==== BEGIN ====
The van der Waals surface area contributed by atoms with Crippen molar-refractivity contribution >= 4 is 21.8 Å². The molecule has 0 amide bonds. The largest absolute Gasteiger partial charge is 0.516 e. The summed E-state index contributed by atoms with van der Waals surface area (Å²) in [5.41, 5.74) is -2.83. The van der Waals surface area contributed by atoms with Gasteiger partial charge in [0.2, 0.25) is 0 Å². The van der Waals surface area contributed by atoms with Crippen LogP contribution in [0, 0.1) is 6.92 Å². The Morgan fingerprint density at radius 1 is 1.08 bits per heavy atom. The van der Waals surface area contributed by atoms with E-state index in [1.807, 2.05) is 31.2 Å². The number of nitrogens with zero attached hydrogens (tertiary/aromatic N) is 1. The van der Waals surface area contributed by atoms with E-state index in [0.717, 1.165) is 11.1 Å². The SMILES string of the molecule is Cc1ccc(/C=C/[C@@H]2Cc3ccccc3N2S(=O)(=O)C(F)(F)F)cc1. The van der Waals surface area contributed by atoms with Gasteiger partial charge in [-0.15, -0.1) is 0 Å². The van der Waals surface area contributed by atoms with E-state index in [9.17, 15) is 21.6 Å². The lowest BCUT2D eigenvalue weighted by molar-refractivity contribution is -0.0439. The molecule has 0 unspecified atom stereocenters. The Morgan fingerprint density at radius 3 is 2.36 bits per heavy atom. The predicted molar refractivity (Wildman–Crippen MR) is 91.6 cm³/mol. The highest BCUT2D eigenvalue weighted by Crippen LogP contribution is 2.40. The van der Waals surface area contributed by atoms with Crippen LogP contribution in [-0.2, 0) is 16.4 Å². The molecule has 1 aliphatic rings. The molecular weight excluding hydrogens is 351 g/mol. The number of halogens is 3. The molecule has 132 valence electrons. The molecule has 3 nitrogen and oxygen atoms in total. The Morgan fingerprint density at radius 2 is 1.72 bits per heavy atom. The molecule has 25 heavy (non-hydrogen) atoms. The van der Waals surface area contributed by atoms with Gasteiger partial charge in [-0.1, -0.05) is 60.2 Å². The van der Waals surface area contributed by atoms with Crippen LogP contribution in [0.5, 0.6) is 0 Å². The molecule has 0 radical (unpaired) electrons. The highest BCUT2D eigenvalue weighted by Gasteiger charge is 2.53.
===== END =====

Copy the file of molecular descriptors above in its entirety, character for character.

The van der Waals surface area contributed by atoms with Crippen molar-refractivity contribution >= 4 is 21.8 Å². The molecule has 0 amide bonds. The largest absolute Gasteiger partial charge is 0.516 e. The summed E-state index contributed by atoms with van der Waals surface area (Å²) in [5.41, 5.74) is -2.83. The van der Waals surface area contributed by atoms with Gasteiger partial charge in [0.2, 0.25) is 0 Å². The van der Waals surface area contributed by atoms with Crippen LogP contribution in [0, 0.1) is 6.92 Å². The Morgan fingerprint density at radius 1 is 1.08 bits per heavy atom. The van der Waals surface area contributed by atoms with E-state index in [1.807, 2.05) is 31.2 Å². The number of nitrogens with zero attached hydrogens (tertiary/aromatic N) is 1. The van der Waals surface area contributed by atoms with E-state index in [0.717, 1.165) is 11.1 Å². The SMILES string of the molecule is Cc1ccc(/C=C/[C@@H]2Cc3ccccc3N2S(=O)(=O)C(F)(F)F)cc1. The van der Waals surface area contributed by atoms with Gasteiger partial charge in [-0.15, -0.1) is 0 Å². The van der Waals surface area contributed by atoms with E-state index in [9.17, 15) is 21.6 Å². The lowest BCUT2D eigenvalue weighted by molar-refractivity contribution is -0.0439. The molecule has 0 unspecified atom stereocenters. The Morgan fingerprint density at radius 3 is 2.36 bits per heavy atom. The predicted molar refractivity (Wildman–Crippen MR) is 91.6 cm³/mol. The highest BCUT2D eigenvalue weighted by Crippen LogP contribution is 2.40. The van der Waals surface area contributed by atoms with Crippen LogP contribution in [-0.2, 0) is 16.4 Å². The molecule has 1 aliphatic rings. The molecular weight excluding hydrogens is 351 g/mol. The number of halogens is 3. The molecule has 132 valence electrons. The molecule has 3 nitrogen and oxygen atoms in total. The Morgan fingerprint density at radius 2 is 1.72 bits per heavy atom. The molecule has 25 heavy (non-hydrogen) atoms. The van der Waals surface area contributed by atoms with Gasteiger partial charge in [-0.1, -0.05) is 60.2 Å². The van der Waals surface area contributed by atoms with Crippen LogP contribution in [0.5, 0.6) is 0 Å². The molecule has 0 radical (unpaired) electrons. The highest BCUT2D eigenvalue weighted by Gasteiger charge is 2.53.